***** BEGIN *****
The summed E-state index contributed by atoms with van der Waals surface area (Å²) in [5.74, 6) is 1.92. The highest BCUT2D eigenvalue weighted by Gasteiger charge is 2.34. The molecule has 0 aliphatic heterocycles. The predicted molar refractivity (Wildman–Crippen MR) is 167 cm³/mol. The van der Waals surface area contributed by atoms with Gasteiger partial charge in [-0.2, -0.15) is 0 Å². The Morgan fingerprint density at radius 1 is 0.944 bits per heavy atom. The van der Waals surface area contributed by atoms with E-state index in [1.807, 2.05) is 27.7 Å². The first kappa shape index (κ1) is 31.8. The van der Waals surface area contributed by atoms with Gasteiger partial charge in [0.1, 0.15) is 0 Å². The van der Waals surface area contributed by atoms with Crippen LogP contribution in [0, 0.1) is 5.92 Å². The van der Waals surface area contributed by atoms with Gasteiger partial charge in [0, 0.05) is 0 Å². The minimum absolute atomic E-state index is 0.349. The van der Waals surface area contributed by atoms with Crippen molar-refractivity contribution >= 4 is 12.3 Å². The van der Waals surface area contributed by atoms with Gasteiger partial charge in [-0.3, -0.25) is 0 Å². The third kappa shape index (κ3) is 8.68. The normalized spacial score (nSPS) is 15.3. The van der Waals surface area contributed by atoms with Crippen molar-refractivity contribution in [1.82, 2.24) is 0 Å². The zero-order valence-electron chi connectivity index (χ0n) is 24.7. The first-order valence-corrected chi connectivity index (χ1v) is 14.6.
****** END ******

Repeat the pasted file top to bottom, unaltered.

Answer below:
The summed E-state index contributed by atoms with van der Waals surface area (Å²) in [5.74, 6) is 1.92. The highest BCUT2D eigenvalue weighted by Gasteiger charge is 2.34. The molecule has 0 aliphatic heterocycles. The predicted molar refractivity (Wildman–Crippen MR) is 167 cm³/mol. The van der Waals surface area contributed by atoms with Gasteiger partial charge in [-0.2, -0.15) is 0 Å². The Morgan fingerprint density at radius 1 is 0.944 bits per heavy atom. The van der Waals surface area contributed by atoms with E-state index in [1.807, 2.05) is 27.7 Å². The first kappa shape index (κ1) is 31.8. The van der Waals surface area contributed by atoms with Gasteiger partial charge in [0.1, 0.15) is 0 Å². The van der Waals surface area contributed by atoms with Crippen LogP contribution in [0, 0.1) is 5.92 Å². The van der Waals surface area contributed by atoms with Gasteiger partial charge in [0, 0.05) is 0 Å². The minimum absolute atomic E-state index is 0.349. The van der Waals surface area contributed by atoms with Crippen molar-refractivity contribution >= 4 is 12.3 Å². The van der Waals surface area contributed by atoms with Gasteiger partial charge in [-0.3, -0.25) is 0 Å². The third kappa shape index (κ3) is 8.68. The normalized spacial score (nSPS) is 15.3. The van der Waals surface area contributed by atoms with Crippen molar-refractivity contribution in [1.82, 2.24) is 0 Å². The zero-order valence-electron chi connectivity index (χ0n) is 24.7. The first-order valence-corrected chi connectivity index (χ1v) is 14.6.